For no particular reason, this Themed Things Thursday list is about clouds.¹
A Cloud List
- Little Cloud. A picture book by Eric Carle about a cloud who likes to change shapes.
- Sector 7, by David Wiesner. A Caldecott Honor-winning picture book with no words about a boy’s remarkable encounter with some clouds.
- Winnie-the-Pooh. In the first chapter of A. A. Milne’s classic book, Winnie-the-Pooh attempts to pass himself off as a small dark cloud in order to sneak some honey away from a beehive in a tree. Eeyore, for that matter, is often depicted as having a cloud hanging over his head. (In this case, though, it is not Pooh.)
- head in the clouds. An expression meaning “having a poor grasp of reality” or “not paying attention.”
- on cloud nine: an expression meaning “extremely happy.” (So what if you are on cloud one? Are you only marginally happy?)
- every cloud has a silver lining: a saying suggesting that there is always something good to accompany the bad. (And an irritating thing to hear if you are a pessimist.)
- head under a cloud: means “in a bad mood,” typically either gloomy (eg. Eeyore, above) or cranky (eg. me, sleep deprived).
- (storm) clouds on the horizon: an expression meaning that trouble of some sort is foreseen.
- The Simpsons opening sequence: The parting cumulus clouds from the opening to this cartoon are quite memorable.
- “Little Fluffy Clouds,” a song by the Orb. (video on YouTube)
- “Cloudy,” a song by Simon & Garfunkel. (listen on YouTube )
- “Cloudbusting,” a song Kate Bush. The video is a short narrative film featuring a machine that manipulates clouds. (YouTube)
- Cloud Jumper: a free flash game you can play online that primarily involves jumping from cloud to cloud.
- Cloudscapes stamps: a 2004 series of stamps from the US postal service. You can learn more more about the cloud types depicted in the stamps from this National Weather Service page.
- If you find yourself hankering for more clouds and cloud trivia, you could consider joining the The Cloud Appreciation Society. Those people love their clouds.
¹Sometimes, I just need to write about a light and fluffy topic. What could be lighter and fluffier than clouds?²
² Actually, I’m really quite partial to clouds. I recently had a little conversation with YTSL on this topic when she posted about her own affinity for clouds, along with a cool photo of a dragon-shaped cloud. And I found myself thinking: “I should do a cloud list.” So I done went and did it.
It’s raining here today. Lots of rain. It’s a good day to bring out some umbrellas, so I give you a ThThTh list of umbrella things.¹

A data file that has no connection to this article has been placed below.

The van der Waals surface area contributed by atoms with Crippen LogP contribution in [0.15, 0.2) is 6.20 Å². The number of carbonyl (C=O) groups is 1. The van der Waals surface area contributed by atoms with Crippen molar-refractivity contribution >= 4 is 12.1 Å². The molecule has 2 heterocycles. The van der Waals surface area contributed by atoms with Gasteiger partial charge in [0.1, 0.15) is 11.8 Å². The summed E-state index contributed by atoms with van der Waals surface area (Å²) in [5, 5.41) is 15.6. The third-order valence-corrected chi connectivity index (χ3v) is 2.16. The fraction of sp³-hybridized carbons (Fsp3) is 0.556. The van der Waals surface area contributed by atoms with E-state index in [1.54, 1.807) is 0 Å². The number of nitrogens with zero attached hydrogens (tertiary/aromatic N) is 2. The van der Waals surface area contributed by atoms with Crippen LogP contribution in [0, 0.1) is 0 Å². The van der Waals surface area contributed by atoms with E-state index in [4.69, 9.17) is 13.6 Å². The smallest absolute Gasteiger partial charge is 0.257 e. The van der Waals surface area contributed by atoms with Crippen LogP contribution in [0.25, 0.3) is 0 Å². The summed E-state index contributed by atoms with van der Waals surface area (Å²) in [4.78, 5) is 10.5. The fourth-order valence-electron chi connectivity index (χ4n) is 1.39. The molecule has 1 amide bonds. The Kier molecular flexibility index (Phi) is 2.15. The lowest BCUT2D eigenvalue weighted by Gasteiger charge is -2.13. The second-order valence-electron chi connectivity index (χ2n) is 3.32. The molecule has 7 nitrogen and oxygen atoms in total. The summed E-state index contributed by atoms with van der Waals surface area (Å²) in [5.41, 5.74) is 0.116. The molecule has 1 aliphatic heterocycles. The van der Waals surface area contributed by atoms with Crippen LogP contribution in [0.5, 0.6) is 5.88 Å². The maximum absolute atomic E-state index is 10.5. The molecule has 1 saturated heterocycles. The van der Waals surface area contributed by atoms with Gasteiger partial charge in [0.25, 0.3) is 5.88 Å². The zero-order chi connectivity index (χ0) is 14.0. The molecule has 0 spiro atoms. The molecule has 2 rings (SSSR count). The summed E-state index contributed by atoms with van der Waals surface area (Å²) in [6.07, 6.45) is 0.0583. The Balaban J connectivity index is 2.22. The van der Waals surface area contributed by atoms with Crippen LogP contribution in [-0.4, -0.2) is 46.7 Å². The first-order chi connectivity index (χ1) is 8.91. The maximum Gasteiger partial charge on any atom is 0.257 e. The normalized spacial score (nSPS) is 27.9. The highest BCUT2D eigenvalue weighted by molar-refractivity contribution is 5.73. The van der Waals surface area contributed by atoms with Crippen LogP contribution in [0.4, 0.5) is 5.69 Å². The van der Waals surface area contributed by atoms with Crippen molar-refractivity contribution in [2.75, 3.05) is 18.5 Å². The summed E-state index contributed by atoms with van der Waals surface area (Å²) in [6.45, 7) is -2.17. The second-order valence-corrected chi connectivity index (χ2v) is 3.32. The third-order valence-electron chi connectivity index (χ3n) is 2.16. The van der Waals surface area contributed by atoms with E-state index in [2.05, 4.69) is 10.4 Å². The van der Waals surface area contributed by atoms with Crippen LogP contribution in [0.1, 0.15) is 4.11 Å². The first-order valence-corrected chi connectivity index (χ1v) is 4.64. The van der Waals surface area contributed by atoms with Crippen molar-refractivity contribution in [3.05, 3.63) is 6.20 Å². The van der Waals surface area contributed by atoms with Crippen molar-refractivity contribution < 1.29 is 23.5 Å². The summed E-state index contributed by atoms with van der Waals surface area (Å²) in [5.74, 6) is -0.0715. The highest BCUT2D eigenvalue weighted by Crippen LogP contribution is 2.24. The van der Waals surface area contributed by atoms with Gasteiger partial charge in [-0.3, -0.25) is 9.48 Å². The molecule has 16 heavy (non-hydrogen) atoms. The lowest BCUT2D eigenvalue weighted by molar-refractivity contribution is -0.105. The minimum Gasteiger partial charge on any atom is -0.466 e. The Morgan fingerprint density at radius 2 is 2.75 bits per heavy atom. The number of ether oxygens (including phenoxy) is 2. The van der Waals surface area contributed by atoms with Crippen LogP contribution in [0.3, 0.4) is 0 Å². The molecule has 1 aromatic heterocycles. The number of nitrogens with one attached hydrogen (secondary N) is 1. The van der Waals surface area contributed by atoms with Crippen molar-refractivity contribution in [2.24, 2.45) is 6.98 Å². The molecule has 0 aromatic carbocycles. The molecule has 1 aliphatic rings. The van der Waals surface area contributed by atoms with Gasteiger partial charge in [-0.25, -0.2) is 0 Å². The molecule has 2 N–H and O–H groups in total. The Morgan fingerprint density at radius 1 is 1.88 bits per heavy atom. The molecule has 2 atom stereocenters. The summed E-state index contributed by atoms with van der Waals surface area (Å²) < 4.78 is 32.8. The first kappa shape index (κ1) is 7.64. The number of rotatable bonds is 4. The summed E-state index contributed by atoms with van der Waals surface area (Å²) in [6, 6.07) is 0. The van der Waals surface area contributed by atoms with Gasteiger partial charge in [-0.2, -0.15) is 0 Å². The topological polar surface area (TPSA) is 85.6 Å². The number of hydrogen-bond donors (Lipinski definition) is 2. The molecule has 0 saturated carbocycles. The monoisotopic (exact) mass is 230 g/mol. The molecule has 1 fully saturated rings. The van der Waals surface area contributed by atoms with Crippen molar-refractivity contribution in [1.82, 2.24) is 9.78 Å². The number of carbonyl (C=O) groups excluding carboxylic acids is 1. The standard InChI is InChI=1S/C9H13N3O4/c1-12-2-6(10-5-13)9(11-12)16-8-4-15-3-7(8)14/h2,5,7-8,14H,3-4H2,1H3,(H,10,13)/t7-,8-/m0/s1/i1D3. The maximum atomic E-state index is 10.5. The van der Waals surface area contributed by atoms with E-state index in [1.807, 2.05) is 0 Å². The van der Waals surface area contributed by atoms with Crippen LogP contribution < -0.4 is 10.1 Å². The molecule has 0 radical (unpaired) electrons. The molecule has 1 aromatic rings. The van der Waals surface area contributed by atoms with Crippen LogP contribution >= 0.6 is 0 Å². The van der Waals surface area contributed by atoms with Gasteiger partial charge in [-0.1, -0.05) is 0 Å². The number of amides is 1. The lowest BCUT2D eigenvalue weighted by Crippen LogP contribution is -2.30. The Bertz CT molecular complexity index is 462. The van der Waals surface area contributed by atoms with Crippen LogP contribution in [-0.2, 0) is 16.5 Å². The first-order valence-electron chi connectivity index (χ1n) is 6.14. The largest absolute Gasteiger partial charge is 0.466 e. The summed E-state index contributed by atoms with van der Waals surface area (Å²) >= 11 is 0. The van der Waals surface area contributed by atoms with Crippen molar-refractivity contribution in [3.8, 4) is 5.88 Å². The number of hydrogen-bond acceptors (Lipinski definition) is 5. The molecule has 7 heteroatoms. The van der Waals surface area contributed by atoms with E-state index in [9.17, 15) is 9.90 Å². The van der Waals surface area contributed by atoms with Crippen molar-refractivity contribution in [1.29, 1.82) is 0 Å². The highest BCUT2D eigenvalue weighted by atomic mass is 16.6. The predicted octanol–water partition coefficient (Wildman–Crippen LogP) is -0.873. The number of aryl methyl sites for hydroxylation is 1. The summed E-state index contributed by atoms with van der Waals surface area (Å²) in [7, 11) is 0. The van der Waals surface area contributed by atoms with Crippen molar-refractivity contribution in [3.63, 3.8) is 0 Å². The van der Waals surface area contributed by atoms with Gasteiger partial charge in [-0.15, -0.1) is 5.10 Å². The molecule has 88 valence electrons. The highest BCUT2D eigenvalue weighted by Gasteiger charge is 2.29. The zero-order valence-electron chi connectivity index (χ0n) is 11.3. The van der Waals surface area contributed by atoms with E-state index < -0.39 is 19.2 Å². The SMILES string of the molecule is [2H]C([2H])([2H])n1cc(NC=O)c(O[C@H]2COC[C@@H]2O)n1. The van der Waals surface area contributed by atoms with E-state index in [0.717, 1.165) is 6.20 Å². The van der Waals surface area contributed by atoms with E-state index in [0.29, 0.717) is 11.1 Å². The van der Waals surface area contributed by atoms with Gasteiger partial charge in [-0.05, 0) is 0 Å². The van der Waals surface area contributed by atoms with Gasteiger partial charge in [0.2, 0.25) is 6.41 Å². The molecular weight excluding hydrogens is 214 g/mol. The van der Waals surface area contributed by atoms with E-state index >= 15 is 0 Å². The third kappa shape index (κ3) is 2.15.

a selection of umbrellas
The Sopping Thursday, by Edward Gorey. This is one of my all-time favorite Gorey books. John and I have been known to send each other messages that are quotations from the book:
I have lost my umbrella.
I do not find my umbrella
I have been poked in the eye with an umbrella
None of these umbrellas will do
And perhaps our favorite:
The child has somehow got shut inside its umbrella
Mary Poppins: The famed fictional nanny of books, stage and screen uses her wind-propelled umbrella as a mode of transportation. (I think that’s how it works, at least. I confess that I haven’t read the books, and this horror trailer recut video is the most I’ve seen of the Disney movie.)
John Steed. A character from the 60s British spy show The Avengers. Carrying a finely crafted traditional British umbrella is one of his trademarks.
James Smith & Sons, Umbrellas Ltd.: An umbrella store in London, established in 1830. A place to go if you would like to buy a finely crafted traditional British umbrella .
The Correct Way to Kill: An episode of The Avengers. The plot involves a lot of umbrellas, as well as an umbrella store. Also spies with bad fake Russian accents. A favorite quote, which must be spoken with a bad Russian accent is:
Les Parapluies de Cherbourg (1964). A musical starring Catherine Deneuve, featuring an umbrella shop.
Chatri Chor/The Blue Umbrella (2005) An Indian movie based on the children’s book by Ruskin Bond. About a poor girl who gets an umbrella, which is then stolen by a shopkeeper.
Singin’ in the Rain (1952): The famous scene where Gene Kelly dances around in the rain with an umbrella (though generally not held over his head) singing “Singin’ in the Rain.”
What would a chiropodist want with a case of umbrellas?
Umbrella, a song by Innocence Mission (also the album title):
let your smile be your umbrella: an expression meaning something like “let a good attitude keep your day from being totally crappy.” It’s probably good that the meaning is metaphorical, because let’s face it. A smile is pretty ineffectual at keeping you dry in the rain.
“Under the Umbrella of the United States”. This was a song that I remember singing in my Junior High chorus class as part of a series of
You dance around with my umbrella.
You dance around the obvious weaknesses.
Around the room with my umbrella.
You dance around the room with me.
jingoistic patriotic songs about America.²
umbrella superstitions: It is considered bad luck to open an umbrella indoors. Or give an umbrella as a gift. There are a few others, too.³
a Haitian riddle:
little paper umbrellas: What can I say about them? They are little umbrellas. Made from brightly colored paper. Often used in tropical-esque cocktails. I really liked them when I was little.⁵